Can a landlord evict a tenant for having a pet?
To be short – the answer is not … unless your pet is a tiger.
In the Residential Tenancies Act (RTA) there is a section that has a title: “No pet” provisions void (RTA, 2006, c. 17, s. 14). In other words, a provision in a tenancy agreement prohibiting the presence of pets at the premises is void. Even if you signed a rental agreement with a “no pets” clause, you cannot be evicted just for having a pet if the pet is not a problem for anyone.
The RTA specifies the situations when a tenant can be evicted for having a pet. You can be evicted only if your pet:
- is making too much noise, damaging the unit, causing an allergic reaction, or
- is considered to be inherently dangerous.
Moreover, the tenant cannot be evicted unless the Landlord and Tenant Board issues an order stating that the pet is causing a problem, or that the pet is inherently dangerous.
If a “No Pets” clause is written in a rental agreement and the landlord discovers that the tenant has a pet in the rental unit, this is not grounds for the landlord to evict the tenant.
A landlord cannot evict a tenant because they have a pet in violation of a “no pets” clause in the rental agreement. However, a landlord may have grounds to apply to evict a tenant for having a pet, if the pet damages the property or bothers other tenants.
You do not have to move or get rid of the pet unless the Landlord and Tenant Board issues a written order to do so.
The most popular pets are noted for their attractive appearances and their loyalty and playful personalities. Pets give you emotional support, unconditional love and even physical benefits. Walking a dog can supply both a man and a pet with exercise and fresh air. Pets can give companionship to lonely seniors who do not have adequate social interaction with other people.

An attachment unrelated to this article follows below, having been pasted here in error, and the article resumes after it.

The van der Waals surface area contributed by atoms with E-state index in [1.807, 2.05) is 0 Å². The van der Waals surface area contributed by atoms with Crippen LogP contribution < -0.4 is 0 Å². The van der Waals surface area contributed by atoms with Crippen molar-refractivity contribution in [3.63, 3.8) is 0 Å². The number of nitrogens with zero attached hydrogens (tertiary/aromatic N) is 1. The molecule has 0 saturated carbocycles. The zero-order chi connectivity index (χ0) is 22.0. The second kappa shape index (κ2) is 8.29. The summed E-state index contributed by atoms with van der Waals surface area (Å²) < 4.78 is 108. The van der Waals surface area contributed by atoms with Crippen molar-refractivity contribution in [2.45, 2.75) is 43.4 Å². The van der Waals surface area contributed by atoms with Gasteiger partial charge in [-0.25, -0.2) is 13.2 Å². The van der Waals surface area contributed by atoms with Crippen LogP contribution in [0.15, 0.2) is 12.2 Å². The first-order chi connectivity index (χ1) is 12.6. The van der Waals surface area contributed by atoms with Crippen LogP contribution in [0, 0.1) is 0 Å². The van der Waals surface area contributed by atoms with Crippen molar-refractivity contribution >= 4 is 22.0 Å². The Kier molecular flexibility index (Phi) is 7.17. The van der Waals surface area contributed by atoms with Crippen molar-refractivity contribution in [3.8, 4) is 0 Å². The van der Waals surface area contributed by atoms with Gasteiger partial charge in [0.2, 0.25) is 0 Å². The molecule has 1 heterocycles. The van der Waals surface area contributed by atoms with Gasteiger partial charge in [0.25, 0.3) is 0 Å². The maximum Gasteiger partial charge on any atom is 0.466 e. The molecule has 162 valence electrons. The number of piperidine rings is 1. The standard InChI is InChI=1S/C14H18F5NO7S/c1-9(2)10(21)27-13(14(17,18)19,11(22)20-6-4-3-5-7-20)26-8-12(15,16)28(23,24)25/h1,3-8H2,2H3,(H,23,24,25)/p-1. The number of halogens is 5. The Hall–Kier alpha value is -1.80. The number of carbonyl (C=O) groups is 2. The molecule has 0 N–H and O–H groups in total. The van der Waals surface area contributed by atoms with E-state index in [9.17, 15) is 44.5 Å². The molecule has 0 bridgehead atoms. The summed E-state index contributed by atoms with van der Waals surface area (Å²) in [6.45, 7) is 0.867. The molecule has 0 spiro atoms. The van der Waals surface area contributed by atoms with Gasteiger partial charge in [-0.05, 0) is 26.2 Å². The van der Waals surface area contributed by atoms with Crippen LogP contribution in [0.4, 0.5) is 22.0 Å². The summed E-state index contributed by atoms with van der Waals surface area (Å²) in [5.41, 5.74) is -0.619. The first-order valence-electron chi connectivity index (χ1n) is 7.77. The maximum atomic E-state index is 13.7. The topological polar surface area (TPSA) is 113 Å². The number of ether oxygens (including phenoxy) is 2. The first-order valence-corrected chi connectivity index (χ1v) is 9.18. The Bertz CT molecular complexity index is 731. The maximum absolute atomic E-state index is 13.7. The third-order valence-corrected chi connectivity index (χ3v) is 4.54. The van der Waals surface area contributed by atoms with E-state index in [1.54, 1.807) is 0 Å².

I’ve read somewhere that there are about 8 million cats and 6 million dogs in Canada. People with dogs describe their pet as a family member. The list of goods, services and places available is enormous: from dog perfumes, couture, furniture and housing, to dog groomers, therapists, trainers and caretakers, dog cafes, spas, parks and beaches, and dog hotels, airlines and cemeteries.
Okay, let’s go back to the issue. There is another frequently asked question:
May a landlord refuse to rent to a person who has pets?
The Residential Tenancies Act does not cover individuals BEFORE they become tenants. It means that if a landlord refuses to rent on the basis of having pets, that person could not apply to the Landlord and Tenant Board for this reason because he or she is not a tenant yet.
Once you move in, ensure that your pet is a good tenant, too:
- Keep the apartment clean: vacuum or sweep up pet’s hair, clean up any messes as soon as they occur.
- To keep your furniture hair free, spread an easy to clean blanket that you can wash and air regularly.
- Arrange for your pet its own spot or buy a basket and line it with blankets. Don’t forget to air and clean the bed regularly.
- Manage your pet’s odors; don’t turn into one of those eccentric pet owners who smell like a barnyard.
- Remember, dogs generally love walks and tug and fetch toys. Cats enjoy balls, fishing pole toys, and things they can dig their claws into. Pet toys will not only keep your pet healthy, but also keep them from damaging furniture and the rental unit.
- Find a suitable place for the potty area that is easily accessible and mark it.
Enjoy your pet in your home!
If you have any questions please contact CP Paralegal Services: